Memorandum  #17: Implementation of the Vernava Decision

Date: 04/09/2018
Organization: Public Employee Retirement Administration Commission
Referenced Sources: PERAC Memo #12, 2018
G.L. c. 32, §7

Table of Contents

To All Retirement Boards:

This memorandum is intended to supersede PERAC Memorandum No. 12 of 2018, which was issued on February 20, 2018. 


On February 13, 2018, the SJC issued the Vernava decision (a copy of which is attached to this memo), rejecting the long-held position of PERAC, and PERA before it, that vacation and sick time taken in conjunction with Workers’ Compensation benefits should be considered regular compensation, and adopting the argument advanced by the Swampscott Retirement Board in litigating this matter.


The decision will have no applicability to any member retiring under any section of Chapter 32 other than Section 7. This is because the SJC severely limited the ambit of its decision in footnote 3, which provides in its entirety as follows:

Our interpretation of “regular compensation” in this case is limited to the receipt of supplemental pay in connection with workers' compensation benefits, for the purpose of determining an employee's effective date of retirement under G. L. c. 32, § 7. We need not address the effective date of retirement for public employees who are not receiving workers' compensation, such as those who voluntarily retire and use their supplemental pay before doing so. (Emphasis supplied).

Implementation as to Members Who Have Not Yet Retired    

The limiting language of footnote 3 presents a challenge in determining whether or not a supplemental payment is regular compensation at the time it is received, because many members may receive Workers’ Compensation at certain times during their careers, but may or may not ultimately retire pursuant to the provisions of G.L. c. 32, § 7. Thus, a person who was out on Workers’ Compensation mid-career who subsequently retires for superannuation will have those payments counted as regular compensation. 

Our recommendation is that payroll departments create a new pay code to utilize when a supplemental payment is being taken in conjunction with Workers’ Compensation and withhold regular retirement deductions from such supplemental payments.  If the member ultimately retires under G.L. c. 32, § 7, those payments would not be considered regular compensation and the deductions would need to be refunded to the member without interest.

This approach fulfills the SJC’s mandate that such payments supplemental to the receipt of Workers’ Compensation will not be regular compensation in those cases where a member ultimately retires pursuant to the provisions of G.L c. 32, § 7.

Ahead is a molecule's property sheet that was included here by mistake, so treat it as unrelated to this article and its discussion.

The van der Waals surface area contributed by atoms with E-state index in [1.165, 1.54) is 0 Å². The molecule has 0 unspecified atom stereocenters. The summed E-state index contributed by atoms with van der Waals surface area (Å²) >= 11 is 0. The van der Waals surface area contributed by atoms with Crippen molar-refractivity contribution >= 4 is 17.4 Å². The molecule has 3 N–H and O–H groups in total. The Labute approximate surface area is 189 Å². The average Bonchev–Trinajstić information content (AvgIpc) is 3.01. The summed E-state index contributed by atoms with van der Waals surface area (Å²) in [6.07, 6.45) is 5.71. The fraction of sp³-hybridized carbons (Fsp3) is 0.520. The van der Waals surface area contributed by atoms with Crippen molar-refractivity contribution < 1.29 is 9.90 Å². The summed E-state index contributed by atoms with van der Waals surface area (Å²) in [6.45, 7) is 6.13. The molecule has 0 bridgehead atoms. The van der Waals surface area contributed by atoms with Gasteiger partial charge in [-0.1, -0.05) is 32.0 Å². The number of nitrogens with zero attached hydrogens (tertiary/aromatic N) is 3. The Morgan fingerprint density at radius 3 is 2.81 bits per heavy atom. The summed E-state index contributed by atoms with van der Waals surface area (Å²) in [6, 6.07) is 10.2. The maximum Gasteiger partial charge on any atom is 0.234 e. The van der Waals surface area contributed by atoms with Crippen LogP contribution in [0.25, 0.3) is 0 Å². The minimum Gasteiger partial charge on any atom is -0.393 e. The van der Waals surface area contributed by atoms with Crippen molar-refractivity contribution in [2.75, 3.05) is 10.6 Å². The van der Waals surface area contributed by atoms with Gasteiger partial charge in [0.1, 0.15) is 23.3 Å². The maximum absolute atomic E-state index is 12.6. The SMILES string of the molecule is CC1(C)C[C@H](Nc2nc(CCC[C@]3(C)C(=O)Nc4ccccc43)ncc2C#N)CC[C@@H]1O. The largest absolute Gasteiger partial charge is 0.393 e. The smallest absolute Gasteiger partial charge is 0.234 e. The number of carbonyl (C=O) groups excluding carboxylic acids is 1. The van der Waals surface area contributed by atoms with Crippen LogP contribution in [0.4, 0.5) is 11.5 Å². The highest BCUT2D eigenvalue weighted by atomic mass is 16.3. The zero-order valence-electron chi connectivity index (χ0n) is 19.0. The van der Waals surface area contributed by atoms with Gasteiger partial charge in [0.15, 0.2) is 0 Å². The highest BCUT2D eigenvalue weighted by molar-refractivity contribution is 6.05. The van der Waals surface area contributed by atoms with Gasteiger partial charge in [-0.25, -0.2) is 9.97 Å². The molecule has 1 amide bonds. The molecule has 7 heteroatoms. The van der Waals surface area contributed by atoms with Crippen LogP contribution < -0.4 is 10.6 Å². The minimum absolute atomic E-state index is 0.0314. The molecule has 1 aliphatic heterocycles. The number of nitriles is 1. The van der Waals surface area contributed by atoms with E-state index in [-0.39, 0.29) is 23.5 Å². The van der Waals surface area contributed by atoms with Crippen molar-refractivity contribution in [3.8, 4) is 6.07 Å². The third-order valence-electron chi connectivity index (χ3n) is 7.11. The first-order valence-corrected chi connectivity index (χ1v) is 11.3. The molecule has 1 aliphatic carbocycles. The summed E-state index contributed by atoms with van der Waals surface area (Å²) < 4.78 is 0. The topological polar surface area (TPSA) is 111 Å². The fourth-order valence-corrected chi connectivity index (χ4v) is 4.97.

It is recognized that retirement deductions which were not taken based on the directives contained in PERAC Memorandum No. 12 of 2018 will have to be recouped, without interest. 

Retroactivity as to Previously Retired Members

In the case of John McIntire, petitioner, 458 Mass. 257, 261 (2010), the SJC held that "Where a decision does not announce new common law rules or rights but rather construes a statute, no analysis of retroactive or prospective effect is required because at issue is the meaning of the statute since its enactment," because the statute has had the same meaning since its effective date, citing Shawmut Worcester Cty. Bank v. Miller, 398 Mass. 273, 281 (1986). The Vernava SJC decision did not establish a new common law rule. Instead, it is an interpretation of a statutory provision that, the SJC found, PERAC and the retirement boards have historically misinterpreted. The effective date of Chapter 32, as inserted into the Massachusetts General Laws by Chapter 658 of the Acts of 1945, is January 1, 1946.

Boards are required by G. L. c. 32, § 20(5)(c)(2) to correct errors “as far as practicable”. Since this legal decision is to be retroactive as noted above, and since recalculating every accidental disability retirement allowance awarded since 1946 is not practical, we are recommending an alternative: for an individual already retired for accidental disability to self-identify to the retirement board. Once a member becomes aware of the Vernava decision and asks for their allowance to be recalculated in accord with it, the Board would then be required to act. Once a retiree requests the recalculation, that request cannot be withdrawn. 

The Impact on the Allowances of Retirees

Retirees and attorneys have called PERAC in the wake of this decision regarding recalculation, and it is assumed they have also contacted retirement boards about recalculating previously awarded accidental disability retirement benefits. Many people assume that this will result in an earlier retirement date and a lump sum payment.  However, recalculating the benefit in accord with the Vernava decision may sometimes be detrimental to a retiree.  This is something that is not widely understood.  It is difficult to develop a general rule about this, but this change will be harmful to some and helpful to others.

In the time prior to the Vernava case, those receiving Workers’ Compensation benefits and a supplemental payment have always been able to use the “rate” of regular compensation when they last received those supplemental payments. With those payments excised from regular compensation, the allowances calculated under Section 7 will be based upon a rate in effect in the (perhaps distant) past.